Few words about me:From very childhood I loved computers, electronics, lasers, sulfuric acid and liquid nitrogen. I always wanted to be making microchips, UAVs and see nuclear explosion.
Now I am doing software engineering and in the spare time - some microelectronics and physics/chemistry experiments.
I live and work in Russia, Moscow.
Chemiluminescence of CPPO with dyes
Finally it worked! It is much more complicated than Luminol reaction. The hardest logistical part was finding CPPO (Bis-[2,4,5-trichloro-6-(pentyloxycarbonyl)phenyl]oxalate). Dyes are Fluorescein and Rhodamine. Catalyst/acidity regulator is Sodium Acetate (more common bases like NaOH or NaHCO3 were not working). It's conventional synthesis from baking soda and acetic acid is messy and painfully slow - next time going to try synthesis from sodium hydroxide. Sodium acetate is actually a pretty interesting chemical as itself due to interesting phase transitions of it's hydrate - some day I will have some fun with it.
Picking solvent for reaction is another story: components are almost insoluble in water so we have to use some organic solvent. In DMSO (which worked nicely with Luminol) there was some aggressive side reaction. Ethyl acetate has extremely bad smell and is quite unsafe. One of the best and final picks was dibutyl phthalate.
This is not the end of my experiments with CPPO, I still have 99.5g left
Daylight astronomy - VenusIt is believed that city glow at night is a no-go for astronomy. But what about daylight?
I've managed to observe and photograph Venus at noon, when sun was at it's brightest. Without any reference points in the sky and without motorized mount - it's a challenge to spot Venus at daylight. In my binoculars (11x70, with ~4.5° FOV) it was taking couple of minutes using Stellarium and ground reference points.
After that - few more minutes to spot it using main telescope. Venus is no longer a thin sickle - after 3 months Venus and Earth have gone quite far apart on their orbits around the sun:
What's next? Mercury? That's gonna be slightly dangerous... :-)
Sun and AZ5Finally my telescope is on a stable mount - TS AZ5:
Farewell photo of sun spot #2665 in Hβ (486.1nm). Solar minimum is almost there so we are not going to see lots of sunspots during the nearest years.
Fuming nitric acid synthesisIt is not that easy to buy 100% nitric acid due to it's instability (and hence special requirements for transportation) and wide range of it's applications. Distillation does not allow one to get above 68%. If we cannot live without 100% - we'll have to synthesize it ourselves. Last time I did that using quite inconvenient and unsafe method (decomposition of lead(II) nitrate, then dissolving mix of liquid nitrous oxides in 68% nitric acid. This process was too scary to describe in detail
This time I went for conventional and relatively safer route: potassium nitrate (100g) + 98% sulfuric acid (125ml, ~50% excess). You can then distill nearly 100% pure nitric acid.
Final result was reached much easier and faster. Yield was 50ml (which is ~50%, had no more time and ice to continue the process). Next time I will ether have to try something more high-tech (like Peltier cooling with Liebig condenser - Graham's condenser seems to be an overkill and strictly speaking you cannot use it at this angle), or run the process at winter (but it's probably not a good idea to store >100ml of 100% nitric acid due to it's instability).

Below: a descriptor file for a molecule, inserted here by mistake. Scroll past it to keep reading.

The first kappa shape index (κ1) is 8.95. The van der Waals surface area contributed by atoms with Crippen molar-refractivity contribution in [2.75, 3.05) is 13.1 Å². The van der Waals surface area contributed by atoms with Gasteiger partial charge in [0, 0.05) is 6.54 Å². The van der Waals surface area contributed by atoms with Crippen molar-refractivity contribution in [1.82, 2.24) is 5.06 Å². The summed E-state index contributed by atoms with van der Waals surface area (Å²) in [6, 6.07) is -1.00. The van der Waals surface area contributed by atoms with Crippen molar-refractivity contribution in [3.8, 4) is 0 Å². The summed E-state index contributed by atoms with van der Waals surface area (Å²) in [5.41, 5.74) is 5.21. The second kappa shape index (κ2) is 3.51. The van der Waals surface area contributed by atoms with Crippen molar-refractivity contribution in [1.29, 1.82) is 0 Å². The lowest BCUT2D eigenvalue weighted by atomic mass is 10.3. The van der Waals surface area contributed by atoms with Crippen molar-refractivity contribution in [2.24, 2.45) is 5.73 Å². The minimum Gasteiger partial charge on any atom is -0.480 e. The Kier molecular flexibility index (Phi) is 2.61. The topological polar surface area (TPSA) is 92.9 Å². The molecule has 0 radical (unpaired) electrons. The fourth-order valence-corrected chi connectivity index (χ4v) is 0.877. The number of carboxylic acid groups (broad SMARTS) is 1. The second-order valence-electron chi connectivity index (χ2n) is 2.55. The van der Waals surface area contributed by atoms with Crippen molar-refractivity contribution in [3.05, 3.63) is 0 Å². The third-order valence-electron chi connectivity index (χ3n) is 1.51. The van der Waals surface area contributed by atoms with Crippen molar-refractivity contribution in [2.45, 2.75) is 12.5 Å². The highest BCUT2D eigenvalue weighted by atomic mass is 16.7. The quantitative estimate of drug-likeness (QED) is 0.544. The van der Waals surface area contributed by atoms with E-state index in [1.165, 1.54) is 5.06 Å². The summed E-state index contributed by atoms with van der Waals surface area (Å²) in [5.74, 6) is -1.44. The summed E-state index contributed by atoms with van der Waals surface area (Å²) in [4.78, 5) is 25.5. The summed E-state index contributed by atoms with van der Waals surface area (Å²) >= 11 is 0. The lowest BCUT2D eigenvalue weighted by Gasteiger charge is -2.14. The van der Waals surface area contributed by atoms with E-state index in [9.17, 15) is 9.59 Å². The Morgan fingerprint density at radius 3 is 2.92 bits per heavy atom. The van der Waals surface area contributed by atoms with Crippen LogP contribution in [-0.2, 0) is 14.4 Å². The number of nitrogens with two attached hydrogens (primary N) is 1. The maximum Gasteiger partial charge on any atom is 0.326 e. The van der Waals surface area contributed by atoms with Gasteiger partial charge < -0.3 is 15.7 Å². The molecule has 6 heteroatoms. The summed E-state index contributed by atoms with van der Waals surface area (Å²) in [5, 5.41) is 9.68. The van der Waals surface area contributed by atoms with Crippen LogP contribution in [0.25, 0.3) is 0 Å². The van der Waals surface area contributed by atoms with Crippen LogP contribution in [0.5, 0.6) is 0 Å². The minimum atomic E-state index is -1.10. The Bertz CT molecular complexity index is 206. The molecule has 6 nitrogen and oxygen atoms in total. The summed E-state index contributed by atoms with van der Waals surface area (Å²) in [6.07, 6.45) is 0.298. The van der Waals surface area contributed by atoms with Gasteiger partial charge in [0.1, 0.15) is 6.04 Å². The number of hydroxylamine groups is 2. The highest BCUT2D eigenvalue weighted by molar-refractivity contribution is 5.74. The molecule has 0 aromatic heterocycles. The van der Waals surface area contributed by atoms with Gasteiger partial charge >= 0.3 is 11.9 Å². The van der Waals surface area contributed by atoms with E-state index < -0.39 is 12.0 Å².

I've tried a bit of final product right away by etching Texas Instruments IC with very chemically durable plastic.
First light of Skywatcher 120ED refractor telescope - Moon and SaturnJust received my new telescope - Skywatcher 120ED. With my old 10" dobsonian it was almost pointless to observe from the balcony - air turbulence was extremely severe and leaving no chances to catch even single clean frame. That's another reminder than bigger is not always better.
Venus and Saturn today
Good old A77ii+Sony 500F8
Upgrade time! LGA2011 FTW #2Progress in CPUs was getting slower in recent years due to lack of competition from AMD (until recently). 5 years ago I moved to LGA2011 with i7-3820 (4 cores, 32nm), not waiting for Ivy Bridge. Recently ebay got filled with lots of used server CPUs on LGA2011 which were compatible with my motherboard. That was extremely tempting and much more interesting than upgrading to yet another boring quad core system.
I went for E5-2695v2 - 12 cores, 30Mb of L3 cache, 22nm (Ivy Bridge). That is one of the largest commercial dies - enormous 492 mm².
This all currently costs mere 295$ (just 4 years ago Intel was charging whopping $2336 for that).
Task manager looks beautiful now:
A look inside Russian 28nm MIPS CPU - Baikal-T1Many of you might have heard about Baikal-T1 - Russian implementation of dual core Imagination Technologies MIPS P5600 32 r5 with on-board 10Gb Ethernet. Baikal was the first to implement P5600 core in silicon.
CPUs itself (had to go through 4 pieces to get a good die):
Read more on zeptobars.ru →
Time for decent SDR: Ettus N210 - 40Mhz of RF bandwidth
Although it is surreal to see 50Mhz of spectrum in realtime (40Mhz bandwidth using UBX-40 - 10-6000MHz RF frontend) - it is only available on the host in 8-bit mode (it already requires 800Mbit/s - using otw_format=sc8 in device string). In 14-bit ADC mode we can "only" fit 25Mhz through gigabit Ethernet. But if you're ready to do custom processing on internal FPGA - one can do better.